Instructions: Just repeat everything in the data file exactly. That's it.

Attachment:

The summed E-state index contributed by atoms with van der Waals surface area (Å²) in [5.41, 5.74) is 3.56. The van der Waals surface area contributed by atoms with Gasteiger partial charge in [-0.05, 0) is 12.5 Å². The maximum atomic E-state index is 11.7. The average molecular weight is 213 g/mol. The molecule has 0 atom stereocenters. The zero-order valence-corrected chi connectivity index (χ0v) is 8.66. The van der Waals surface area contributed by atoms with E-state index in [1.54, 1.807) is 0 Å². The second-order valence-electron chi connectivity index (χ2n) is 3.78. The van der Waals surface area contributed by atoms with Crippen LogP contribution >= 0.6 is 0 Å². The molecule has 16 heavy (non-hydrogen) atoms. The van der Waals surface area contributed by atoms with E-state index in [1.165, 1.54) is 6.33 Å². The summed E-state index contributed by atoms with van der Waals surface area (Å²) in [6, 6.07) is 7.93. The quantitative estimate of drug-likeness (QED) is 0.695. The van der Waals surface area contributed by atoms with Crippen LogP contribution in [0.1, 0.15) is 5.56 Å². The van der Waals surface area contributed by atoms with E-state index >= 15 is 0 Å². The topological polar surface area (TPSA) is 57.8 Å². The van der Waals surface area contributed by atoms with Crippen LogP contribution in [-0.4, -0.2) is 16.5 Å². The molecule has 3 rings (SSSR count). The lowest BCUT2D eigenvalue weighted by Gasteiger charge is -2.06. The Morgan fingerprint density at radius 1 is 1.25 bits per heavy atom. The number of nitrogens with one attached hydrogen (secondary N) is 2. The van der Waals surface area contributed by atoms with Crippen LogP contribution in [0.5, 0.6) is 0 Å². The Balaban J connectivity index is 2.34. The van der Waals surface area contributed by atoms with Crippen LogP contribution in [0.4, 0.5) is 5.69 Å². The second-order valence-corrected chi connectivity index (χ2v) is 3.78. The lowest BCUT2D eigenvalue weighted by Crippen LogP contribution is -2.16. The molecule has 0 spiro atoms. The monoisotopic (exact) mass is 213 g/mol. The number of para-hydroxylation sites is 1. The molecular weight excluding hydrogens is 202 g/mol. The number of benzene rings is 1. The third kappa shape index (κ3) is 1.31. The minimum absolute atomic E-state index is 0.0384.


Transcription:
The summed E-state index contributed by atoms with van der Waals surface area (Å²) in [5.41, 5.74) is 3.56. The van der Waals surface area contributed by atoms with Gasteiger partial charge in [-0.05, 0) is 12.5 Å². The maximum atomic E-state index is 11.7. The average molecular weight is 213 g/mol. The molecule has 0 atom stereocenters. The zero-order valence-corrected chi connectivity index (χ0v) is 8.66. The van der Waals surface area contributed by atoms with E-state index in [1.54, 1.807) is 0 Å². The second-order valence-electron chi connectivity index (χ2n) is 3.78. The van der Waals surface area contributed by atoms with Crippen LogP contribution >= 0.6 is 0 Å². The molecule has 16 heavy (non-hydrogen) atoms. The van der Waals surface area contributed by atoms with E-state index in [1.165, 1.54) is 6.33 Å². The summed E-state index contributed by atoms with van der Waals surface area (Å²) in [6, 6.07) is 7.93. The quantitative estimate of drug-likeness (QED) is 0.695. The van der Waals surface area contributed by atoms with Crippen LogP contribution in [0.1, 0.15) is 5.56 Å². The van der Waals surface area contributed by atoms with E-state index >= 15 is 0 Å². The topological polar surface area (TPSA) is 57.8 Å². The van der Waals surface area contributed by atoms with Crippen LogP contribution in [-0.4, -0.2) is 16.5 Å². The molecule has 3 rings (SSSR count). The lowest BCUT2D eigenvalue weighted by Gasteiger charge is -2.06. The Morgan fingerprint density at radius 1 is 1.25 bits per heavy atom. The number of nitrogens with one attached hydrogen (secondary N) is 2. The van der Waals surface area contributed by atoms with Crippen LogP contribution in [0.5, 0.6) is 0 Å². The Balaban J connectivity index is 2.34. The van der Waals surface area contributed by atoms with Crippen LogP contribution in [0.4, 0.5) is 5.69 Å². The second-order valence-corrected chi connectivity index (χ2v) is 3.78. The lowest BCUT2D eigenvalue weighted by Crippen LogP contribution is -2.16. The molecule has 0 spiro atoms. The monoisotopic (exact) mass is 213 g/mol. The number of para-hydroxylation sites is 1. The molecular weight excluding hydrogens is 202 g/mol. The number of benzene rings is 1. The third kappa shape index (κ3) is 1.31. The minimum absolute atomic E-state index is 0.0384.